note: Click on links for music. Would you rather listen to gangster rap, country music, or polka? If you cringed in horror at any of the three options, well, brace yourself. If you answered, “All three!” then you probably already know your Tigres from your Tucanes. Whatever your musical tastes, the blood-splattered accordion-happy world of the Mexican narcocorrido is a fascinating place to visit. In Narcocorrido: A Journey into the Music of Drugs, Guns, and Guerillas, folklorist and musician Elijah Wald explains […]
As I was working on my book about my nomadic hippie childhood, I unearthed a travel journal that covered two trips to Mexico in the late 80s. The odysseys included research for “The People’s Guide to RV Camping in Mexico,” extended stays at Tenacatita, and my first visit to Guatemala. We also drove some Huichol friends on a pilgrimage to their sacred lands in Central Mexico. I’ve chosen a few excerpts for your amusement. You can read the first installment here. Dec 26, 1988 […]
Churpa writes: While researching for a memoir of my childhood on the road, I’ve been digging through old family photographs and journals, and I found this very detailed illustrated travel journal that I started when I was eight, in 1987. The journal is canvas-bound with a sweet splatter paint design on the cover, and spans from November 1987 to the spring of ’89. It covers two long trips, from Oregon to Baja to Guatemala and back again. At the time, […]
John and Eve Muir, original publishers of The People’s Guide to Mexico. John wrote, with Tosh Gregg, the cult classic How to Keep Your Volkswagon Alive, a Manual of Step-by-Step procedures for the Compleat Idiot. John and Eve were at the center of a creative group of friends who met each year for wild “beach parties” in Mexico. We remain an extended family. John died just before I was born, but Eve was an important person in my life. Fabulous, […]
I have developed an addiction to sorting through the digital archives at the New York Public Library, which are full of Victorian photographs, old post cards, stereograph images, key sheets for long forgotten plays, and a profusion of cigarette cards.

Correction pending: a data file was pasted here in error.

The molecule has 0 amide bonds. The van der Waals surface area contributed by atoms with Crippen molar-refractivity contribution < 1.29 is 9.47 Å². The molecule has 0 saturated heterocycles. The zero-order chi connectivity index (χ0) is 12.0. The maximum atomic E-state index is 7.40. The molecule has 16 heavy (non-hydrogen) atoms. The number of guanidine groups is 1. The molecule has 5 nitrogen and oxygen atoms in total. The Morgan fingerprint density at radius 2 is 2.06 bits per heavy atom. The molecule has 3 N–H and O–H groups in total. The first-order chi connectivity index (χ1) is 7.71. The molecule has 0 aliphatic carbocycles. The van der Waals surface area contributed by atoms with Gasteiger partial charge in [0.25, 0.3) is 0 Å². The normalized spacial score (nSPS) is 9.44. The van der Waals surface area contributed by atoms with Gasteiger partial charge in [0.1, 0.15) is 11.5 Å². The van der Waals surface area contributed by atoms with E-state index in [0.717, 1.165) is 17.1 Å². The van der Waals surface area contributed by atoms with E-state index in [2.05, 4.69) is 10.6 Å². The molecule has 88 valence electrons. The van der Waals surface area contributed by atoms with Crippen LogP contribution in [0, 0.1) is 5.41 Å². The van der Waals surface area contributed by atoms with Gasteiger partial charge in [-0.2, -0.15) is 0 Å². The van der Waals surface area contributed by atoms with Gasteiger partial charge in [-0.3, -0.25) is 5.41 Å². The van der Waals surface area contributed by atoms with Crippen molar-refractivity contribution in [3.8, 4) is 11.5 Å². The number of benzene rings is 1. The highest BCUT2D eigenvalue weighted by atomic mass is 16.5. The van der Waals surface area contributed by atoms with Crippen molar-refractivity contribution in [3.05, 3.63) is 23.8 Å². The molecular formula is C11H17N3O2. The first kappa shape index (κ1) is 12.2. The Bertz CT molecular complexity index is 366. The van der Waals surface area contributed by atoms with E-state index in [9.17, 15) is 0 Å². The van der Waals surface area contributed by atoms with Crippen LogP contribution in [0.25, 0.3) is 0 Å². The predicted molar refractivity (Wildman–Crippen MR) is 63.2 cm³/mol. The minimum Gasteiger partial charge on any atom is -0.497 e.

A great interview with Carl and Lorena, originally published at Moon Travel. Read the original here, or scroll below. 1. This is the 14th edition of The People’s Guide to Mexico and marks its 40th anniversary. Please tell us the story of how your book came to be. The People’s Guide to Mexico began on a Mexican beach in 1970 as a series of detailed letters to friends in Alaska who were eager to join up with Lorena, Steve and […]
The attempt of Picacho Del Diablo is not a summit to be undertaken lightly. The map shows a 13 km trail, so you practically have to figure thirteen hours of route finding. But first, after just thirty minutes or so of hiking from the east side trailhead, you come to the most ingenious cow-excluding device known to geologic engineering. There is a little two foot waterfall into a turquoise blue pool about three feet deep. Yes, it’s only five feet, […]
People’s Guide friend Kevin Pittman represents at books and literature-themed costume party.
Games up. It’s official. I’ve surveyed my budget, checked it twice, counted my pennies, and gnashed my teeth. No Mexico for me this year. This will be the sixth winter in my life that I have been reduced to languishing in the Pacific Northwest. I know I shouldn’t complain. But writing and editing for a Mexico travel site is a particularly tortuous way to spend the winter when one is addicted to real travel. Since I’m not allowed […]
Starting in 2017, foreign gas companies will be allowed to sell their gas in Mexico, which will break Pemex’s decades-long government monopoly on gas. (Mexico kicked out foreign oil companies in 1938.) Naturally, The Wall Street Journal puts a positive spin on this development and argues that it will be good for Pemex and good for Mexico. Meanwhile, in an opinion piece for Aljazeera, John Ackerman alleges that the change in policy is a Faustian bargain with the Obama administration. […]